The alternative test is one of public interests. I can’t fathom the concept of public interest. Individuals are incredibly diverse which guarantees most will have personal interests others don’t share. I’m yet to comprehend how that changes when these very different individuals are all forced into one large group called the public. Fortunately the Ministry has provided examples of how they define the public interest and how that may justify triggering an FPA under the ‘Public Interest Test’.

 

Potentially problematic worker outcomes in the sector

 

Wages are not matching the value of worker productivity: although there has been increased output quantity or quality, it is not due to investment by employers (in technology, training, real estate etc).

 

Value is determined by the agreement of consenting parties, not a delegated committee. The rapid increases to minimum wage levels by this Government, resulting in the farcical living wage becoming the default minimum risk the reverse conditions wiping out some employers.

Considering politicians have few clues how to lift productivity, they have no business setting the criteria by which others should achieve it.

 

Workers experience poor returns on qualifications and training or uncompensated skill development over the duration of their employment

 

What is uncompensated skill development? If you acquire new knowledge and skills while being paid, you have greater value in that sector. If your employer doesn’t recognise it, find a competitor who does. Having dropped out of high school and never attended university, qualifications appear over-rated to me. All qualifications aren’t the same, of course. STEM field Master’s are obviously superior to a Bachelor of Arts majoring in Gender Studies. Many industries provide the opportunity to employees to obtain qualifications paid for by the employer but when everyone has a National Certificate in Retail it holds as much worth $10 billion marks in the Weimar Republic.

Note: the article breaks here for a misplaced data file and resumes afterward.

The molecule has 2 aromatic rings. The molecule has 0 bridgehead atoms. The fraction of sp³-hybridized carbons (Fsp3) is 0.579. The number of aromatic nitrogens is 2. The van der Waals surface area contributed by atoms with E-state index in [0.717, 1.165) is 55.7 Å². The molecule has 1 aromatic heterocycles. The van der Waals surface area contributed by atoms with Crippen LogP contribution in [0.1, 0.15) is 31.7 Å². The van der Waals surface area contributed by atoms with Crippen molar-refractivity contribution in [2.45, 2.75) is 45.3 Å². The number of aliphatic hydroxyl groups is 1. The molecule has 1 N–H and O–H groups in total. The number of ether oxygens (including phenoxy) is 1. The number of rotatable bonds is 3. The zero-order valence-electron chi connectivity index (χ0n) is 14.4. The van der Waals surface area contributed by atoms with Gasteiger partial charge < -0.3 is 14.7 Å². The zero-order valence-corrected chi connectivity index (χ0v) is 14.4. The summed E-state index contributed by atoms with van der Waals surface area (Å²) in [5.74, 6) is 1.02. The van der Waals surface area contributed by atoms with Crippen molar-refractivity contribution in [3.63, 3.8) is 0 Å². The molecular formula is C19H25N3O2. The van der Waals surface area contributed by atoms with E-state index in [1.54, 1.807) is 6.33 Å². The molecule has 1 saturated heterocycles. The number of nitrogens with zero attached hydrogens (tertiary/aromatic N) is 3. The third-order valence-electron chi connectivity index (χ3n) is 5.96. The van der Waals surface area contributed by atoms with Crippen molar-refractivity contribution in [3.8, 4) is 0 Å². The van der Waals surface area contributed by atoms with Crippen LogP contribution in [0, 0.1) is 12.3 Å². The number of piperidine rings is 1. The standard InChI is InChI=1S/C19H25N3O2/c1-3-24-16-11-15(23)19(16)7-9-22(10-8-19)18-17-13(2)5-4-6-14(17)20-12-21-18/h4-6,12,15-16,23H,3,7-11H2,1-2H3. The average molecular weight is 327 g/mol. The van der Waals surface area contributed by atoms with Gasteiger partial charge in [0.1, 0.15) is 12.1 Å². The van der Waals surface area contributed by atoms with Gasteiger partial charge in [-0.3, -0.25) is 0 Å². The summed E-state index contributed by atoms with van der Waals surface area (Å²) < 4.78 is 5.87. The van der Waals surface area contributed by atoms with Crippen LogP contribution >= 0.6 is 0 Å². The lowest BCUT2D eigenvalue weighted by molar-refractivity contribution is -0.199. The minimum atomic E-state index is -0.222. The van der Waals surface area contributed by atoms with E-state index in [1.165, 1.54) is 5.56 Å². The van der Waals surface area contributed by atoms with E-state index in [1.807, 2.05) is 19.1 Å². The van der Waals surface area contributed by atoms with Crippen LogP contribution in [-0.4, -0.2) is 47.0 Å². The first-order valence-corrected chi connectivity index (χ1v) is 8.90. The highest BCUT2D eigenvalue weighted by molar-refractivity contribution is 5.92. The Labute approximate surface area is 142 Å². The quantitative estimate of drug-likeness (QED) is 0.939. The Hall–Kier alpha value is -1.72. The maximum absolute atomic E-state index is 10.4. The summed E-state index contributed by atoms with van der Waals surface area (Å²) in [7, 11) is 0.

Either way, I’m unconvinced making everyone in that industry be paid according to the same pay scale is an improvement on competing with your colleagues to achieve better results and getting promoted.

 

There is un‐ or under‐compensated risk transfer from employers to employees (e.g. insecure shifts, insufficient equipment) OR there is a high incidence of insecure (casual, seasonal, labour hire and fixed‐term) employment agreements  OR there is a high incidence of non‐standard, irregular or uncertain working hours, and limited worker flexibility or voice in these areas

 

Looks like orchards will be one of the first employers dragged into FPAs. They’re already desperately understaffed and dependant on sluggish Ministers to authorise overseas recruitment which never arrives in time to prevent significant crop loss. How is implementing unsustainable pay levels nationwide which still won’t encourage New Zealanders going to help? This looks like a plan to bankrupt growers sending all their liquidity overseas in the form of migrant wages as liquidators clear the rotten fruit.

 

There are high rates of exploitation and non‐compliance with minimum standards in the occupation or sector  There is a high incidence of health and safety violations or reports of job strain (stress, fatigue, depression) amongst workers, indicating distinct deficits in the quality of work environments in the sector

 

There is already tough health and safety legislation to address these issues and it does get used when employers fail to comply. Next…

 

There is generally an insufficient provision of training for workers to adequately perform required tasks, particularly where the health and safety of workers or the public is at stake

 

If you don’t train staff properly it hurts your business and you close. If it results in unsafe working environments, that’s already been covered.

 

Evidence of low coordination, or barriers to successful coordination, at a sectoral level such as low collective agreement coverage

 

When compulsory union membership came to an end, membership numbers dived. They’re only higher in the public sector monopolies where tax money pays the wages. Membership is low because they benefit the unco-operative and the lazy. If you’re smart, motivated, flexible and hard working the rewards are greater than a union can offer . Of course some occupations will never pay well; you’re responsible for improving and getting a better job. Paying the bills working two cleaning jobs is tough, so spend your working life finding something better. Getting a better job is also tough but pricing your workmates into unemployment won’t make that better.

This is just a peek at what Labour’s plans to suffocate innovation, decimate dreams and mandate misery. This week’s article only covered the beginning of the decay, next week I’ll detail who leaps, how far and what direction.